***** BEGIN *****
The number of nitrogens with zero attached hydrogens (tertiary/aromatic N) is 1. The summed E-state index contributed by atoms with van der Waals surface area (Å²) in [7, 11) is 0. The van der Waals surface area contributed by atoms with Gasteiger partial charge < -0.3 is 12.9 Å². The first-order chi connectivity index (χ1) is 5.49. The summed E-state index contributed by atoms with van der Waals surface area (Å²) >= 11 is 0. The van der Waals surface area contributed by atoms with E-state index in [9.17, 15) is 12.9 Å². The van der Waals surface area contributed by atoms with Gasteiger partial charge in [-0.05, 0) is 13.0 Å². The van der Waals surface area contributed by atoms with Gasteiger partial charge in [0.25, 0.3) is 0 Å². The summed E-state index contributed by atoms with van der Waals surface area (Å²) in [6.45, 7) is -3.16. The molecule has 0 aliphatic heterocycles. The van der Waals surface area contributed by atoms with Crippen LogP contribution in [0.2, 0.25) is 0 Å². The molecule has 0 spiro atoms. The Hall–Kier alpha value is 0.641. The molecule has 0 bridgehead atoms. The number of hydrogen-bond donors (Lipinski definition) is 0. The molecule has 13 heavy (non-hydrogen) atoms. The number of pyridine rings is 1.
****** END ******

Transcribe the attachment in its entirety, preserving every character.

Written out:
The number of nitrogens with zero attached hydrogens (tertiary/aromatic N) is 1. The summed E-state index contributed by atoms with van der Waals surface area (Å²) in [7, 11) is 0. The van der Waals surface area contributed by atoms with Gasteiger partial charge < -0.3 is 12.9 Å². The first-order chi connectivity index (χ1) is 5.49. The summed E-state index contributed by atoms with van der Waals surface area (Å²) >= 11 is 0. The van der Waals surface area contributed by atoms with E-state index in [9.17, 15) is 12.9 Å². The van der Waals surface area contributed by atoms with Gasteiger partial charge in [-0.05, 0) is 13.0 Å². The van der Waals surface area contributed by atoms with Gasteiger partial charge in [0.25, 0.3) is 0 Å². The summed E-state index contributed by atoms with van der Waals surface area (Å²) in [6.45, 7) is -3.16. The molecule has 0 aliphatic heterocycles. The van der Waals surface area contributed by atoms with Crippen LogP contribution in [0.2, 0.25) is 0 Å². The molecule has 0 spiro atoms. The Hall–Kier alpha value is 0.641. The molecule has 0 bridgehead atoms. The number of hydrogen-bond donors (Lipinski definition) is 0. The molecule has 13 heavy (non-hydrogen) atoms. The number of pyridine rings is 1.